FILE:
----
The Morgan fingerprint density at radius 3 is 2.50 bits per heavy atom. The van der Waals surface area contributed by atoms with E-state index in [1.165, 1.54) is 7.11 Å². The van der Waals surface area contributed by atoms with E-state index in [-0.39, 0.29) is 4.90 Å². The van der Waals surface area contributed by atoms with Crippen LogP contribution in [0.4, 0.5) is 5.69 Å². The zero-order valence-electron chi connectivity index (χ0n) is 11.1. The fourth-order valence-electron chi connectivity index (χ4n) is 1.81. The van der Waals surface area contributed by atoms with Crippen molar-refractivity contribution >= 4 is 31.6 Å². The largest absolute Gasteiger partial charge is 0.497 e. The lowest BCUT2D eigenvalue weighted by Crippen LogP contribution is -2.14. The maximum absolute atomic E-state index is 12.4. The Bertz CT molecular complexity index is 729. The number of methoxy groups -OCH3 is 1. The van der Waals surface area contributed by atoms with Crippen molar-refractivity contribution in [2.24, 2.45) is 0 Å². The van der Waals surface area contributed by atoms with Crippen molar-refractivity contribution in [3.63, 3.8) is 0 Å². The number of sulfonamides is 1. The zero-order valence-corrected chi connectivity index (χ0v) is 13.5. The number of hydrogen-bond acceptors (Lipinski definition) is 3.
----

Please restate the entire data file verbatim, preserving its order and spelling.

The Morgan fingerprint density at radius 3 is 2.50 bits per heavy atom. The van der Waals surface area contributed by atoms with E-state index in [1.165, 1.54) is 7.11 Å². The van der Waals surface area contributed by atoms with E-state index in [-0.39, 0.29) is 4.90 Å². The van der Waals surface area contributed by atoms with Crippen LogP contribution in [0.4, 0.5) is 5.69 Å². The zero-order valence-electron chi connectivity index (χ0n) is 11.1. The fourth-order valence-electron chi connectivity index (χ4n) is 1.81. The van der Waals surface area contributed by atoms with Crippen molar-refractivity contribution >= 4 is 31.6 Å². The largest absolute Gasteiger partial charge is 0.497 e. The lowest BCUT2D eigenvalue weighted by Crippen LogP contribution is -2.14. The maximum absolute atomic E-state index is 12.4. The Bertz CT molecular complexity index is 729. The number of methoxy groups -OCH3 is 1. The van der Waals surface area contributed by atoms with Crippen molar-refractivity contribution in [2.24, 2.45) is 0 Å². The van der Waals surface area contributed by atoms with Crippen molar-refractivity contribution in [3.63, 3.8) is 0 Å². The number of sulfonamides is 1. The zero-order valence-corrected chi connectivity index (χ0v) is 13.5. The number of hydrogen-bond acceptors (Lipinski definition) is 3.